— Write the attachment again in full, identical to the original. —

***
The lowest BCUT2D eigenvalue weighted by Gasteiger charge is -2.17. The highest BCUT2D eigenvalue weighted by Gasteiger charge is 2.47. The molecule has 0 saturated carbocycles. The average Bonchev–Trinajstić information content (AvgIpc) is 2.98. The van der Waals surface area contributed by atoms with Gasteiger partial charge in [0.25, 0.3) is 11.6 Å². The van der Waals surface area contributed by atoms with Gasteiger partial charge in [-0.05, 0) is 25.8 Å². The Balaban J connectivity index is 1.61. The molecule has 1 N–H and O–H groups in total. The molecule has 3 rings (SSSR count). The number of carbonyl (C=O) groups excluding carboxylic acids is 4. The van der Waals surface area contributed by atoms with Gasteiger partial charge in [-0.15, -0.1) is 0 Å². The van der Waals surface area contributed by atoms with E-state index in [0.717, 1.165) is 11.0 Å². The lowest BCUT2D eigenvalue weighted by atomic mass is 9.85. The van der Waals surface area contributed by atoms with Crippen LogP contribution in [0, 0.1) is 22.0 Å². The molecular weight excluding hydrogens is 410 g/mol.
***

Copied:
The lowest BCUT2D eigenvalue weighted by Gasteiger charge is -2.17. The highest BCUT2D eigenvalue weighted by Gasteiger charge is 2.47. The molecule has 0 saturated carbocycles. The average Bonchev–Trinajstić information content (AvgIpc) is 2.98. The van der Waals surface area contributed by atoms with Gasteiger partial charge in [0.25, 0.3) is 11.6 Å². The van der Waals surface area contributed by atoms with Gasteiger partial charge in [-0.05, 0) is 25.8 Å². The Balaban J connectivity index is 1.61. The molecule has 1 N–H and O–H groups in total. The molecule has 3 rings (SSSR count). The number of carbonyl (C=O) groups excluding carboxylic acids is 4. The van der Waals surface area contributed by atoms with Gasteiger partial charge in [-0.15, -0.1) is 0 Å². The van der Waals surface area contributed by atoms with E-state index in [0.717, 1.165) is 11.0 Å². The lowest BCUT2D eigenvalue weighted by atomic mass is 9.85. The van der Waals surface area contributed by atoms with Crippen LogP contribution in [0, 0.1) is 22.0 Å². The molecular weight excluding hydrogens is 410 g/mol.